Managing word work for 22 (or more!) students can be a handful. Add in accounting for differentiation and it can make your head spin! I found a program I loved to use with my kindergarten students that helped me meet each learner where they were and organize their progress. Let’s explore word work in kindergarten!
The book Words Their Way breaks this down and was my all-time FAVORITE resource that I found for this. I used a lot of the ideas from this book to help create and manage a word work system that worked well for my classroom and my little learners.
What is Words Their Way?
Words Their Way (WTW) is a developmental spelling, vocabulary, and phonics program that’s designed to fit into a balanced literacy program. This type of word study helps students learn to look at words and identify commonalities and differences to gain word knowledge. This program is based on sorting words, finding them in books and around the classroom, recording their sorts, and playing games with their words.
How can I differentiate word work for my students?
This is probably the most important part! We need to meet each child where he/she is, and push them forward to make progress. Word work is such a great way to meet kids on their level and build upon the skills they have. WTW provides assessments for you to give your students and how to interpret them. I love that I can create different groups of words depending on the levels of my students. Did I have every student in the perfect group? Not necessarily, but they were in a group with a similar range of abilities. We have to keep things practical, too. Early childhood literacy is tough because students range from non-readers to chapter book readers!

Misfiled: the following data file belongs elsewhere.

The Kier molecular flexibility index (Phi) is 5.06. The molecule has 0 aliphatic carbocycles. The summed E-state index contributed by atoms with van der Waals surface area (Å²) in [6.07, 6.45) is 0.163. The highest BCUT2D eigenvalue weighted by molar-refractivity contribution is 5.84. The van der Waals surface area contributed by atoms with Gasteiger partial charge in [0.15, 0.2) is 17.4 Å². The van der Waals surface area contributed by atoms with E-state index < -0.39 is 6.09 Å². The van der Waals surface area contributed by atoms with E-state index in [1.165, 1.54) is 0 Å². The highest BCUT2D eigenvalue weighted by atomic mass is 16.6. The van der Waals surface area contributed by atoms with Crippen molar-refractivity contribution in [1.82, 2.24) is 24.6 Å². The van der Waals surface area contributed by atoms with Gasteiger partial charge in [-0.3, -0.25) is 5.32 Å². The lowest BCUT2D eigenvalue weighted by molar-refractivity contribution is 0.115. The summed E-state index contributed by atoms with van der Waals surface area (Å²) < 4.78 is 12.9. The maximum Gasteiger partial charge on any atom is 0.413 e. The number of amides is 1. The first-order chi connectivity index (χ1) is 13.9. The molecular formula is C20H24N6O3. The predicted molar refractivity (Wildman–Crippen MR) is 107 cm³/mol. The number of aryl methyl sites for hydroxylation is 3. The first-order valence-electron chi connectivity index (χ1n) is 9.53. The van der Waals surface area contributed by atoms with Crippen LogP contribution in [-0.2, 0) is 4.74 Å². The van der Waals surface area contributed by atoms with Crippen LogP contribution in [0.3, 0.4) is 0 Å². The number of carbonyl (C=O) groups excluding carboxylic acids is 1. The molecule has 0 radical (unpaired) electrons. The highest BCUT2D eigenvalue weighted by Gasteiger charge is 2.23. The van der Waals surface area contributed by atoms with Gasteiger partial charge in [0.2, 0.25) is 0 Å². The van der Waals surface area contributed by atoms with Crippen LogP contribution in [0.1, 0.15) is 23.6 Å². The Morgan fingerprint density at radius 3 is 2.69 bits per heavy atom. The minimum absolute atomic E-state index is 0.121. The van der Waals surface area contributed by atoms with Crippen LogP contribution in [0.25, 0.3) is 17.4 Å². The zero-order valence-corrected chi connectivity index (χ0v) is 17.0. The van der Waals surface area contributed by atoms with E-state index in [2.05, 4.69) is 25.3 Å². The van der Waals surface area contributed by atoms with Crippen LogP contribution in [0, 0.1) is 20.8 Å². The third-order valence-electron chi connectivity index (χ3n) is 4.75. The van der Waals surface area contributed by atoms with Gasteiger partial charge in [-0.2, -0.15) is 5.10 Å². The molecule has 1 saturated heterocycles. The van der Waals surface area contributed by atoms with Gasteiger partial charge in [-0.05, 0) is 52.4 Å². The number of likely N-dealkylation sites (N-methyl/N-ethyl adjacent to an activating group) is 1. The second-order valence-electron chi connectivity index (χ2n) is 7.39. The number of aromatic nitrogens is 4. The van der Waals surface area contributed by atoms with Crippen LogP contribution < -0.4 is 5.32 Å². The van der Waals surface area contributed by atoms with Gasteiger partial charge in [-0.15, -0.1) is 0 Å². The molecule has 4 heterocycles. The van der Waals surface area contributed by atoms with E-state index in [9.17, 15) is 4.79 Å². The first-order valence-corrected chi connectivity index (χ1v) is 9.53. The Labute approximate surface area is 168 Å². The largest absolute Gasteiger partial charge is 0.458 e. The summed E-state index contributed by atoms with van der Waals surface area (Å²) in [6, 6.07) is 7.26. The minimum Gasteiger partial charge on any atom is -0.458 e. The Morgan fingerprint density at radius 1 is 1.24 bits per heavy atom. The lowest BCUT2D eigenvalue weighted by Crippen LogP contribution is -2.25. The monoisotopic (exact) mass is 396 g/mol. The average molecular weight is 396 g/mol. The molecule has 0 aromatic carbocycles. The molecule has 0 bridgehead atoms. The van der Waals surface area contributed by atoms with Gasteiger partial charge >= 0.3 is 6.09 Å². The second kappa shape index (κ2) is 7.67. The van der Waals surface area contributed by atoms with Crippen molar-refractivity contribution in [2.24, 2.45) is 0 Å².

What does this look like in the classroom?
The book has detailed instructions on how to implement this program into your classroom. I’ll share what it looked like for me.
- On Monday, students would cut and sort their words, and then store them in their baggies. For kindergarten, I would give my kiddos the categories they would be using to sort their words into (i.e. ‘sh’ words and ‘ch’ words).
- On Tuesday, they would sort their words and glue them into their journals.
- On Wednesday, they would do a blind sort with a partner. This is when one partner spells/calls out a word and the other partner must put that word into the correct category.
- On Thursday, my students would go on word hunts for their words in their book tubs.
- Finally, on Friday, my students would take their spelling tests.
Yes, it does take some prep-work ahead of time, but it’s totally worth it. Once students learn the routine and the different games, they can eventually do it with little to no help.
CLICK HERE to grab this FREE print out to help you set-up a routine!
Remember that you know your students best! Keeping them engaged while progressing in word work is such an important part of any literacy program. Even if your district requires a certain program that you must use, you might be able to mix and match a little of something else in to make it better for your classroom.
How do you manage and differentiate word work in your classroom? I’d love to hear your ideas!
If you missed my previous post on how to get started with word work, you can find it HERE.